“Obviously you have to care about him otherwise you can’t expect your readers to!” says Sheila O’Flanagan.“I think he has to be flawed and believable, but I never write the kind of man who has to be emotionally saved by a woman. Or indeed, a woman who has to be saved by a man. I like to think that my hero and heroine can have a solid future together.”

Elaine Everest is a fan of old movies and “will often watch a film and think, ‘Oh I can use that character’s traits/looks in my book.’”Liz Fielding goes about it in a slightly different way. “The kind of story dictates the man and his character, and then I put ‘hero inspiration’ into the Pinterest search engine and disappear down the research hole for a day, hunting for a man who looks just right.”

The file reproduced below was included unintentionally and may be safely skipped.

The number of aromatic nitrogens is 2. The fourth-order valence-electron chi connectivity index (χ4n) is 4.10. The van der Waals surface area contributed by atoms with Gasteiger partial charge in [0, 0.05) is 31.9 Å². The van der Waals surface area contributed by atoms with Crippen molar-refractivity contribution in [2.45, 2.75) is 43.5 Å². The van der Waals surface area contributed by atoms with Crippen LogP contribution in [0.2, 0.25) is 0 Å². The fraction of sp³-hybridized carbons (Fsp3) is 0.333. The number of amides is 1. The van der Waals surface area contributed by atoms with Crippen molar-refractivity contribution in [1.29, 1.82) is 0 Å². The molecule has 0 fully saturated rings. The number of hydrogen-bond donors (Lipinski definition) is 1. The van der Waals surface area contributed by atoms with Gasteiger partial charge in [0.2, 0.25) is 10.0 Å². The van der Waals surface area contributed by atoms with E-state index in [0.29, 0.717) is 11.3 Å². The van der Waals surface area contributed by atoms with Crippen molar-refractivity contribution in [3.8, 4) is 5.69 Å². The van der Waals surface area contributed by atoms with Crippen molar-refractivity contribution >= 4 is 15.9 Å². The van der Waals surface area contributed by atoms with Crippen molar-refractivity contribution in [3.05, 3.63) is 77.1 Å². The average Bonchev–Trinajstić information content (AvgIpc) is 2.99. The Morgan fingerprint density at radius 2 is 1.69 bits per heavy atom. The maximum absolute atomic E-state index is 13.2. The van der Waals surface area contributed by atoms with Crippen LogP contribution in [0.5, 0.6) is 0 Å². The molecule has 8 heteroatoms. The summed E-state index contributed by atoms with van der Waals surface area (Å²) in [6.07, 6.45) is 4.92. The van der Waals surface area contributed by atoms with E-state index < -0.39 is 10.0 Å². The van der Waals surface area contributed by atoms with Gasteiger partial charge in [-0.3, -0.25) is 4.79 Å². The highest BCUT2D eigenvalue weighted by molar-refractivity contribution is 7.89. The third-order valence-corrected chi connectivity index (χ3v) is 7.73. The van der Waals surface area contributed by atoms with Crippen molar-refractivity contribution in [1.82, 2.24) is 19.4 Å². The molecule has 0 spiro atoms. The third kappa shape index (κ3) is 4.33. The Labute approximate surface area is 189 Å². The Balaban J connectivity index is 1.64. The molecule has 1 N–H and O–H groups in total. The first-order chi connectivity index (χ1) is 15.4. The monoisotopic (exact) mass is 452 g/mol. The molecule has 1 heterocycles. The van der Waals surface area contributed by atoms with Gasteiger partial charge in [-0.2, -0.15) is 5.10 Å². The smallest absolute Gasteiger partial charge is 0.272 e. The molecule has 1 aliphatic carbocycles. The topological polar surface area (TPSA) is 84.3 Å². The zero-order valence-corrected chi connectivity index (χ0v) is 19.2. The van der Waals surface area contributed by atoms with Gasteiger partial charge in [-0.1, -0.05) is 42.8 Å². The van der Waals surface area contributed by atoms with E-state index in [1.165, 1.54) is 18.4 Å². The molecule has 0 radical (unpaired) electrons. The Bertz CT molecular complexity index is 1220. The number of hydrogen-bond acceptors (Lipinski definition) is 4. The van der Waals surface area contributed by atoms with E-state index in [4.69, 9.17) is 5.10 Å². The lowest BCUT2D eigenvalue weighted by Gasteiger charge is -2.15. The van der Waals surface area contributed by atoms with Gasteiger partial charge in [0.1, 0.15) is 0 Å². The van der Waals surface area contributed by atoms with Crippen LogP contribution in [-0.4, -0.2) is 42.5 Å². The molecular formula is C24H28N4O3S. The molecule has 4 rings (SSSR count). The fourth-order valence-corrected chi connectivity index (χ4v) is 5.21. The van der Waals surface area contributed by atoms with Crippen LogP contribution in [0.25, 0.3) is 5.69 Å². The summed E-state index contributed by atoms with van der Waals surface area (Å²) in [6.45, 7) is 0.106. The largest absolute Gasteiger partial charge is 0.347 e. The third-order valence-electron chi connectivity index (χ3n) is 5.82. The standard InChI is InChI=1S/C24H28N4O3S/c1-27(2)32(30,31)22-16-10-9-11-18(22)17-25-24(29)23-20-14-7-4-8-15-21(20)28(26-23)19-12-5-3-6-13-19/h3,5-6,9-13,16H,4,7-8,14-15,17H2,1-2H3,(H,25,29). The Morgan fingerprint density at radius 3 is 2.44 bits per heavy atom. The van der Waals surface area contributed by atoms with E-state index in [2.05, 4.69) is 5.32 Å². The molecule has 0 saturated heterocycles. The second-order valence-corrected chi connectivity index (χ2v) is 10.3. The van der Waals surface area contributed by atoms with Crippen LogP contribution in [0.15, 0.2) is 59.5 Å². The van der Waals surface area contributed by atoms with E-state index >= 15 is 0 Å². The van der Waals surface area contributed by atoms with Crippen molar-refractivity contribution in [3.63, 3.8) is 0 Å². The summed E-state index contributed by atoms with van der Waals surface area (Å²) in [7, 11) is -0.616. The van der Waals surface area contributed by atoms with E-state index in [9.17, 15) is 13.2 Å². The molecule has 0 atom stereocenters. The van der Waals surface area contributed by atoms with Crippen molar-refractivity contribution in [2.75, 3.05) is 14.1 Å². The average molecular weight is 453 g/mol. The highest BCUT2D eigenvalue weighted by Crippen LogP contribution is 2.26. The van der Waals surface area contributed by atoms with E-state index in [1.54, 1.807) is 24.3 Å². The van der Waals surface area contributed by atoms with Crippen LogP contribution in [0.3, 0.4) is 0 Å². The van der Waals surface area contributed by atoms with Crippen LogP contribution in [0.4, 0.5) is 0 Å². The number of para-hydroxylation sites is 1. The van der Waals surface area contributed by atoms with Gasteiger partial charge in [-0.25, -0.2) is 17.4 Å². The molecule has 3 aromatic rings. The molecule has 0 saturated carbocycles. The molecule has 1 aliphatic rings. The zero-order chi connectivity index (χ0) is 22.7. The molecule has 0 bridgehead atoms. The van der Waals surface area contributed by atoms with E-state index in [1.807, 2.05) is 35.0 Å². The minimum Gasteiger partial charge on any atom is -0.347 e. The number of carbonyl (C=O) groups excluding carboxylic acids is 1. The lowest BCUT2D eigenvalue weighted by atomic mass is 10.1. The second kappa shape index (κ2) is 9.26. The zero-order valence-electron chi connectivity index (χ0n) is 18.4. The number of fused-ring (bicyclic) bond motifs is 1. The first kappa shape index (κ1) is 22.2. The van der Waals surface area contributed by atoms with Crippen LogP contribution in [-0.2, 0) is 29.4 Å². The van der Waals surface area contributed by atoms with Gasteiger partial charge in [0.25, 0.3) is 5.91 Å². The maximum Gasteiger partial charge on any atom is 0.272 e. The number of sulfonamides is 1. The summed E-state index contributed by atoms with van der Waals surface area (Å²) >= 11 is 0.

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“I don’t consciously create a hero and I never know at the beginning who is going to earn that title,” says Dilly Court. “I have a definite image in mind for the important and eligible males – of course I have to be a little in love with each of them – although some turn out to be a total disappointment, as in real life!!” She believes that “good looks are a bonus, but a strong character usually wins the heart of my heroines, although, like most people, he has his flaws. Too perfect and a hero becomes boring, too much of a bad boy and he’ll end up breaking her heart. He’s never cruel to animals.” Those are sentiments Milly Johnson agrees with wholeheartedly – “Kindness always … he should never be cruel to animals (Heathcliff was and that would put me straight off a hero so I would not be responsive to his charms) – or not say thank you when someone opens a door for him (pet hate of mine that!). He has to have good values and be imperfect, make mistakes, human – otherwise he’s too off-putting.”